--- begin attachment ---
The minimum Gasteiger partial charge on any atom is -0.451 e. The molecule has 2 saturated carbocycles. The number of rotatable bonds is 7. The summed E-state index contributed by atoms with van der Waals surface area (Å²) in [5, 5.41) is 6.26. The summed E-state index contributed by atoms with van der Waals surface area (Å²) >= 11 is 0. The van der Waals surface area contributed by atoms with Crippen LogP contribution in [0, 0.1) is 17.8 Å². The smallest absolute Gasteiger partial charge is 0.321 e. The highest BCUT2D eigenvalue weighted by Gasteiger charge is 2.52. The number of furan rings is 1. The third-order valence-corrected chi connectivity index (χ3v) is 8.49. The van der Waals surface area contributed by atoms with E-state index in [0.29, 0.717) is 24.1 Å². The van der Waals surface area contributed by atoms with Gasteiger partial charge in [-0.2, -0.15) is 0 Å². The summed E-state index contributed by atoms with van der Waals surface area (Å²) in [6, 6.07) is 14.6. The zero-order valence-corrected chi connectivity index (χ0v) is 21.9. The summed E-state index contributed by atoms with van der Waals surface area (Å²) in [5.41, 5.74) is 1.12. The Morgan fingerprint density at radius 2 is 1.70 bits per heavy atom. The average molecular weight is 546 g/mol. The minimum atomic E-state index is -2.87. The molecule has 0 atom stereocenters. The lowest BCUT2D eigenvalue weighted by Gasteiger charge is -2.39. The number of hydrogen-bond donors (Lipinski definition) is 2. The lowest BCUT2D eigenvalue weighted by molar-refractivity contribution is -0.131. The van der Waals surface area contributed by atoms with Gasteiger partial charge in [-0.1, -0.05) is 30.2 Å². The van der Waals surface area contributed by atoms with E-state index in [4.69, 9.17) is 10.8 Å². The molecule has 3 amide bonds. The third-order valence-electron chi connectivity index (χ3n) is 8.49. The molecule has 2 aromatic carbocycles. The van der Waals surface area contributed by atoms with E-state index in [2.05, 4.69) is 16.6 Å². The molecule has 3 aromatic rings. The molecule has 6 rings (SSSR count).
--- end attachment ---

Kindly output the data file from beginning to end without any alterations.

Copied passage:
The minimum Gasteiger partial charge on any atom is -0.451 e. The molecule has 2 saturated carbocycles. The number of rotatable bonds is 7. The summed E-state index contributed by atoms with van der Waals surface area (Å²) in [5, 5.41) is 6.26. The summed E-state index contributed by atoms with van der Waals surface area (Å²) >= 11 is 0. The van der Waals surface area contributed by atoms with Crippen LogP contribution in [0, 0.1) is 17.8 Å². The smallest absolute Gasteiger partial charge is 0.321 e. The highest BCUT2D eigenvalue weighted by Gasteiger charge is 2.52. The number of furan rings is 1. The third-order valence-corrected chi connectivity index (χ3v) is 8.49. The van der Waals surface area contributed by atoms with E-state index in [0.29, 0.717) is 24.1 Å². The van der Waals surface area contributed by atoms with Gasteiger partial charge in [-0.2, -0.15) is 0 Å². The summed E-state index contributed by atoms with van der Waals surface area (Å²) in [6, 6.07) is 14.6. The zero-order valence-corrected chi connectivity index (χ0v) is 21.9. The summed E-state index contributed by atoms with van der Waals surface area (Å²) in [5.41, 5.74) is 1.12. The Morgan fingerprint density at radius 2 is 1.70 bits per heavy atom. The average molecular weight is 546 g/mol. The minimum atomic E-state index is -2.87. The molecule has 0 atom stereocenters. The lowest BCUT2D eigenvalue weighted by Gasteiger charge is -2.39. The number of hydrogen-bond donors (Lipinski definition) is 2. The lowest BCUT2D eigenvalue weighted by molar-refractivity contribution is -0.131. The van der Waals surface area contributed by atoms with Gasteiger partial charge in [-0.1, -0.05) is 30.2 Å². The van der Waals surface area contributed by atoms with E-state index in [4.69, 9.17) is 10.8 Å². The molecule has 3 amide bonds. The third-order valence-electron chi connectivity index (χ3n) is 8.49. The molecule has 2 aromatic carbocycles. The van der Waals surface area contributed by atoms with E-state index in [2.05, 4.69) is 16.6 Å². The molecule has 3 aromatic rings. The molecule has 6 rings (SSSR count).